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Have you seen this fish?

Discussion in 'The Aqua Lounge' started by ShadowMac, Oct 30, 2013.

  1. ShadowMac

    ShadowMac Moderator Staff Member

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  2. ShadowMac

    ShadowMac Moderator Staff Member

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  3. greenfinger 2

    greenfinger 2 Active Aquascaper

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    Hi Shawn, I hope they find them somewhere in the fish keeping community. Thank you for Spreading the word about this (y)
     
  4. keithgh

    keithgh Moderator Staff Member

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    That sounds like a very big job finding one/more then getting them together to breed.

    Keith:):)
     
  5. kylumi

    kylumi Aspiring Aquascaper

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    That's not an African Cichlid, it's a Malagasy, funnily enough it looks very similar to a Long Finned Oscar (A.ocellatus).
    Sadly, the decline of this fish is all man made. However, I understand that a research team discovered more of the species since.
    I'm also pretty sure that I read someplace a private breeder was in possession of both male and female Malagasy?
     
  6. keithgh

    keithgh Moderator Staff Member

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    kylumi

    If your information is correct and they can get a breeding program started it could save the species from extinction.

    Keith:):)
     
  7. kylumi

    kylumi Aspiring Aquascaper

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    Yes, Keith that would be great....unfortunately I have not been able to discover any more on this one:eek:
     
  8. keithgh

    keithgh Moderator Staff Member

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    kylumi,

    Its more likely the breeder/s are keeping extremely quiet those fish would be worth a fortune on the Black Market.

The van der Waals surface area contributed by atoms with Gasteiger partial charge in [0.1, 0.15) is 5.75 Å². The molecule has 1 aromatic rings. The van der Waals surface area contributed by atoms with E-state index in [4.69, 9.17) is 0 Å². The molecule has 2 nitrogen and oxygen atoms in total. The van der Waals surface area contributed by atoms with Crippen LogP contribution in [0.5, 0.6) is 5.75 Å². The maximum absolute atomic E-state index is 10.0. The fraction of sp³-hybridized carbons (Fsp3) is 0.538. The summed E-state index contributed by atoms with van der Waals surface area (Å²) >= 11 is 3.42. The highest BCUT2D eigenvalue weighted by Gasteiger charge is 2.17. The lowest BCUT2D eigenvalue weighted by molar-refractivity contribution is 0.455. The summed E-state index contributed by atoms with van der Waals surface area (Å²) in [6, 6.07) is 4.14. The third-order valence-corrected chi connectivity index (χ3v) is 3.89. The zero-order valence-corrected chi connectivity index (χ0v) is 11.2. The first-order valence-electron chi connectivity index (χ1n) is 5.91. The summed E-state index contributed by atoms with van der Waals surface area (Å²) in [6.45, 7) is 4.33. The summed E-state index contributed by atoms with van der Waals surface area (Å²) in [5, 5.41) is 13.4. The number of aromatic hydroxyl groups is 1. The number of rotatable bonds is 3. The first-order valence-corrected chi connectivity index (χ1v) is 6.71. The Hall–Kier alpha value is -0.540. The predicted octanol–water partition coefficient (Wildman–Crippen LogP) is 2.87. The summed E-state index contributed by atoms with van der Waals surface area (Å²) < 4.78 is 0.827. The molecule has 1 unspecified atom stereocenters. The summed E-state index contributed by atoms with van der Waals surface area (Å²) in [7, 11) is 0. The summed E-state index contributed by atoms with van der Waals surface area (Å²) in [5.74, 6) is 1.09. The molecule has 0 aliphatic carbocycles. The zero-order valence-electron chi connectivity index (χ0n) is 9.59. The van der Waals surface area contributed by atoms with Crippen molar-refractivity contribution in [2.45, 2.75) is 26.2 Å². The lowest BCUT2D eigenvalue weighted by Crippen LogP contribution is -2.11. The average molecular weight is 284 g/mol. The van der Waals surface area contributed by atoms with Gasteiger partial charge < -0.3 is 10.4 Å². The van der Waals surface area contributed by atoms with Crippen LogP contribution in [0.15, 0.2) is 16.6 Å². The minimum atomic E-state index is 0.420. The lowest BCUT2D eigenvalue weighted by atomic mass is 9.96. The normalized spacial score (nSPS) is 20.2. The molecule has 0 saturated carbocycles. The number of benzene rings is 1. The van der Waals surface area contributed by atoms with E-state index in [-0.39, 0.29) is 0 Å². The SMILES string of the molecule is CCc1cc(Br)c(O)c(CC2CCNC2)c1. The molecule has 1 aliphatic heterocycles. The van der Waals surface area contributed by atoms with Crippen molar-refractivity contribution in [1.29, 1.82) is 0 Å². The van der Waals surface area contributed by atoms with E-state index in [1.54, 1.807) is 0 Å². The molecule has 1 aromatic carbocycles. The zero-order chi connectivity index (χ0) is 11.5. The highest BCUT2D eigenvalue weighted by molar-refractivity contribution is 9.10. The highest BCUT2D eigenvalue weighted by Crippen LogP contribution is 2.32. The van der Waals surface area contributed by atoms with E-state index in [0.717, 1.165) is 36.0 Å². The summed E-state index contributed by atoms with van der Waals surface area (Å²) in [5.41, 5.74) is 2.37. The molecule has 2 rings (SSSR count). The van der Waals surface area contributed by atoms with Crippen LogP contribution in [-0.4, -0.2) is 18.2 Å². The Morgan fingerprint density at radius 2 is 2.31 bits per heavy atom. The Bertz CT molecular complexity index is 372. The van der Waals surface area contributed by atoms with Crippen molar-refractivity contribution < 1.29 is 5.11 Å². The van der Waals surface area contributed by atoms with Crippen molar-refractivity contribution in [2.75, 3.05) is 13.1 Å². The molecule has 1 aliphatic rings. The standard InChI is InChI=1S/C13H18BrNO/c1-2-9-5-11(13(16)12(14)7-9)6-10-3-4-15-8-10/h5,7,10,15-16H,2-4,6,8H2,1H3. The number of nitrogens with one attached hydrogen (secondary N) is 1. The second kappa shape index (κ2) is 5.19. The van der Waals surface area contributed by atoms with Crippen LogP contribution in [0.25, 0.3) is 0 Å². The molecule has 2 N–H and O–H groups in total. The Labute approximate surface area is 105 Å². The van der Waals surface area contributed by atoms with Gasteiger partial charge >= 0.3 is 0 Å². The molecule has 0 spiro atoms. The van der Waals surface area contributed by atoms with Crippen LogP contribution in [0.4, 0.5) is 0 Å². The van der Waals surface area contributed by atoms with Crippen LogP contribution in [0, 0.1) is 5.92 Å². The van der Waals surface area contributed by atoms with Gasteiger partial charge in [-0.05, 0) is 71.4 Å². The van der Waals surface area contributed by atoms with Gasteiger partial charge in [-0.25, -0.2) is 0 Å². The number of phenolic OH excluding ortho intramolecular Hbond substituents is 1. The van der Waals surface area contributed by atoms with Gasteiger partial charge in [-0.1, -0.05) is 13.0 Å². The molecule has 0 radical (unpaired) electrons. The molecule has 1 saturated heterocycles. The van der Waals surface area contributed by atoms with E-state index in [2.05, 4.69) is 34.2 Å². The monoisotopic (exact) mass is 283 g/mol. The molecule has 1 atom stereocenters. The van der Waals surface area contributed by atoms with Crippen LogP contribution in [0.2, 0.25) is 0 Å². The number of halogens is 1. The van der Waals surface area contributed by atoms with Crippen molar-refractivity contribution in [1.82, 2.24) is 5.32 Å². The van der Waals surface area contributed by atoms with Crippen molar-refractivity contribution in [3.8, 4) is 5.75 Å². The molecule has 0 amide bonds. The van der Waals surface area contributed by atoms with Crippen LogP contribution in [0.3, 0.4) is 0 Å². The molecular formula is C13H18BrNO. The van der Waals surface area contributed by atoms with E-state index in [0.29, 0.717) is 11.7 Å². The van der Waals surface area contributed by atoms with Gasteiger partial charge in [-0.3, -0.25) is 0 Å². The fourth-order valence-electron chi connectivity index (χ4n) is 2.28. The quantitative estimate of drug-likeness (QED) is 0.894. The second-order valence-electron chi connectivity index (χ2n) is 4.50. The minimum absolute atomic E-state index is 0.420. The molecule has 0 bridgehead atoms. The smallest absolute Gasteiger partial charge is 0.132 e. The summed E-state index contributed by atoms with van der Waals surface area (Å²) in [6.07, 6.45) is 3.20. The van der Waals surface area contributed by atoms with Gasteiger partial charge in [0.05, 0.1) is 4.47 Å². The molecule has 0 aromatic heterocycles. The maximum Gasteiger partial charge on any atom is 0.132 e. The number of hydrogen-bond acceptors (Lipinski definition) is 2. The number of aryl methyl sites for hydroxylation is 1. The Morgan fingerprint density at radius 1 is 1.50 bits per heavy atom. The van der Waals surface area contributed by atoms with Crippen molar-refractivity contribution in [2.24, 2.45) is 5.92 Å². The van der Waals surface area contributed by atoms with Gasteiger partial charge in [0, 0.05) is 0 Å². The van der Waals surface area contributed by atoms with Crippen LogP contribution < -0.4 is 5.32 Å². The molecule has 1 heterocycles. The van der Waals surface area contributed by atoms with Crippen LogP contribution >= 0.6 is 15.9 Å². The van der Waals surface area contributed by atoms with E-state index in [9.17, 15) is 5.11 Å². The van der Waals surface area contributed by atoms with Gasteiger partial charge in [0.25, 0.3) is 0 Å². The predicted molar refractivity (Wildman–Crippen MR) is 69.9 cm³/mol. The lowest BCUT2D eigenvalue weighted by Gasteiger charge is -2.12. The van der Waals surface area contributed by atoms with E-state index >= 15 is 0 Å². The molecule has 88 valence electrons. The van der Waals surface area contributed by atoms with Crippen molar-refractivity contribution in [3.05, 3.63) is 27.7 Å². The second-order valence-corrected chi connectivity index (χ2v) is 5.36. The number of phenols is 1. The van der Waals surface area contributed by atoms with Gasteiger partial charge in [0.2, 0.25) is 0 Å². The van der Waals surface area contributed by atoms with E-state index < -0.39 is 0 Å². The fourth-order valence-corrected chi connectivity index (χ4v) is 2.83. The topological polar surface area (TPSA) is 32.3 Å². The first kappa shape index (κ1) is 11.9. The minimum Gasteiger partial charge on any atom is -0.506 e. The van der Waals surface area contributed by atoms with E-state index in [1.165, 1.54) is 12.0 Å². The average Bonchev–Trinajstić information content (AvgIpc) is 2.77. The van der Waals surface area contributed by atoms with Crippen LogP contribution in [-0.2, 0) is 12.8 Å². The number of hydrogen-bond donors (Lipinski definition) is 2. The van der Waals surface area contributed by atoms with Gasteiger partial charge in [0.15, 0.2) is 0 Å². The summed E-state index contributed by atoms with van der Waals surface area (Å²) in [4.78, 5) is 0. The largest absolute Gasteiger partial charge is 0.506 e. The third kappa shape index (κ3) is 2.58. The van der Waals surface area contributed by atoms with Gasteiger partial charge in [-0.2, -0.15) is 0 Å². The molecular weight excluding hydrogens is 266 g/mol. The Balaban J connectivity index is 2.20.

Keith:):)
     
  9. Tim Harrison

    Tim Harrison Moderator Staff Member

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    Finding more of the same is only the very beginning especially after such a severe population bottleneck.
    The hard part will be overcoming the subsequent lack of genetic diversity.
    Lack of genetic diversity can in turn lead to a lack of population robustness and inability to deal with environmental change.
    I should imagine it'll require a massive captive breeding programme for several years until enough random genetic mutations occur to increase the population's genetic diversity to a point where it'll be safe to release them back in to the wild in any great numbers.

    Unfortunately this is just the tip of the iceberg, there are estimated to be between 200 and 2000 extinctions every year.
    There have been at least 5 mass extinction events over the last 540ma yrs.
    We are in the middle of another event where extinctions have occurred at more than 100 times the background rate since 1900, this is considered by many to largely be the result of human activity.
     
    Last edited: Nov 21, 2015
    keithgh and greenfinger 2 like this.
  10. keithgh

    keithgh Moderator Staff Member

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    Troi

    Thank you for posting all that information.

    Keith:):)
     

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